Maggie Goodman, who launched and edited Company magazine for many years prior to ushering in the celebrity era with the launch of Hello! Until I became her deputy on Company, I’d always believed the cliché that editors had to be harridans prepared to skewer lesser mortals with their stilettos on their way to the top. (There were quite a few like that around at the time, and I found them daunting.)
But Maggie proved you could be a really good editor as well as a genuinely nice person. All the staff loved her to bits. It was thanks to her that, when she left, I had the confidence to apply for her job. Now, I think anyone who needs to treat staff like pondlife is just inadequate.
You know what? I’d rather give a big pat on the back to (most of) the subs I’ve worked with over the years. Sub editors are the great unsung heroes of the print world.
I can think of many “great” journalists whose raw copy has been shambolic – wildly overwritten, sloppily constructed and with little or no regard to the brief – but that has been trimmed and sculpted and corrected by a diligent sub and often turned into a thing of beauty. Yet most of the time they only get a mention when a mistake slips through the net.
Maxim. Because they said it couldn’t be done. I was a 40-year-old single mother, and I was about to launch a lads’ mag – gulp – at a time when the prevailing wisdom was that men didn’t read general-interest magazines, only specialist ones. You can see why people thought I was off my trolley. GQ were taking bets that we wouldn’t last a year. Within a year we were outselling them. I do like a challenge.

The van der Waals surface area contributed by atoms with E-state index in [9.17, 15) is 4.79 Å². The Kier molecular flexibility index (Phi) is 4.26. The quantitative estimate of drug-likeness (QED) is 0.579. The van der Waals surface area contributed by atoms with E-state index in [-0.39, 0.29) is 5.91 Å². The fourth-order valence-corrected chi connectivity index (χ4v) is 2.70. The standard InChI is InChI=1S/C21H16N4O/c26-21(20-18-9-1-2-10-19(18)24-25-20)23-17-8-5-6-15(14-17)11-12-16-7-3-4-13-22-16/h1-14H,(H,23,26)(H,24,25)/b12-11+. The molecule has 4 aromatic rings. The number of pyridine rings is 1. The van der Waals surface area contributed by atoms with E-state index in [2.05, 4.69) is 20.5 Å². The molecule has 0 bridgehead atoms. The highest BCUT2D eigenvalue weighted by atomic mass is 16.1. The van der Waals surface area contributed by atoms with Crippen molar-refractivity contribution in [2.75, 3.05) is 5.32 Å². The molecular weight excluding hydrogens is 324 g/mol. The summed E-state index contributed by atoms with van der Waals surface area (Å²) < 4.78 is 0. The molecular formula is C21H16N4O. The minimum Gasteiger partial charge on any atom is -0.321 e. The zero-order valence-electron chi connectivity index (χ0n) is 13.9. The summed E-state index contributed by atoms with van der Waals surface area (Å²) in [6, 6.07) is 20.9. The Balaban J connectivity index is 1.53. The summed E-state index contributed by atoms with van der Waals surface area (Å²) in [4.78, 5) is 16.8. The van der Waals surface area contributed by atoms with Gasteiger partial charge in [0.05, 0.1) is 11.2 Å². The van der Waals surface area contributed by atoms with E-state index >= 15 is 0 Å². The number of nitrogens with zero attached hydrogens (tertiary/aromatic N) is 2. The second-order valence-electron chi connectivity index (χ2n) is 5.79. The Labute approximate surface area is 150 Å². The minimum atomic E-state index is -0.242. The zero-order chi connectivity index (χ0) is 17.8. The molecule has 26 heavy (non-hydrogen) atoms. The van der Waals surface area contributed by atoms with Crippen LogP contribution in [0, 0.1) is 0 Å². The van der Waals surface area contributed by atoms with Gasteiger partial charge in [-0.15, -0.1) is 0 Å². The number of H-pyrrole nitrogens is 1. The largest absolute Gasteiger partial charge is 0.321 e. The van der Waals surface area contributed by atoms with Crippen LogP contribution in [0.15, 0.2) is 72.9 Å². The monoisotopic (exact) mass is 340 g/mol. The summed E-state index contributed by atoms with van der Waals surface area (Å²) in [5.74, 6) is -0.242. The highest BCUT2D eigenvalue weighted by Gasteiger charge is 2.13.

I’d like to think that it was a huge award-winning street-safety survey and campaign I ran on Company, which revealed both the real reasons why women so often felt scared on the streets – and particularly by night – and the most effective ways of tackling the problem. The response was huge, the press coverage extensive, and a whole raft of safety measures were implemented as a result.
And when I was on Radio Times, we hit the headlines most weeks with some big-name celebrity scoop or other. But I think my biggest scoop was about a five-line newsbite reporting having overheard the then Lady Diana in the loo at Le Caprice that she used clear nail varnish to stop her tights laddering. That one went everywhere. Yes, quite.
The Week. It’s all very well being able to access media anytime, any place, anywhere, but the number of hours in my day haven’t increased, and I simply don’t have enough time to be constantly on top of all that and more.
The Week makes me feel I’ve (just about) kept in touch with everything I need to keep tabs on – from the big global stories to the tabloid titbits.
Best book about journalism
Harold Evans’s Pictures on a Page, 1978. Unlike journalism students now, I went into magazines with no experience or training at all. I didn’t come from a media background, either, and I didn’t have a single contact when I started out.
So Evans’s book – showing the different ways in which photos can be used and manipulated to profoundly affect the reading of a story – was a revelation. Over 30 years on, it remains the most enlightening and memorable book I’ve ever read on journalism.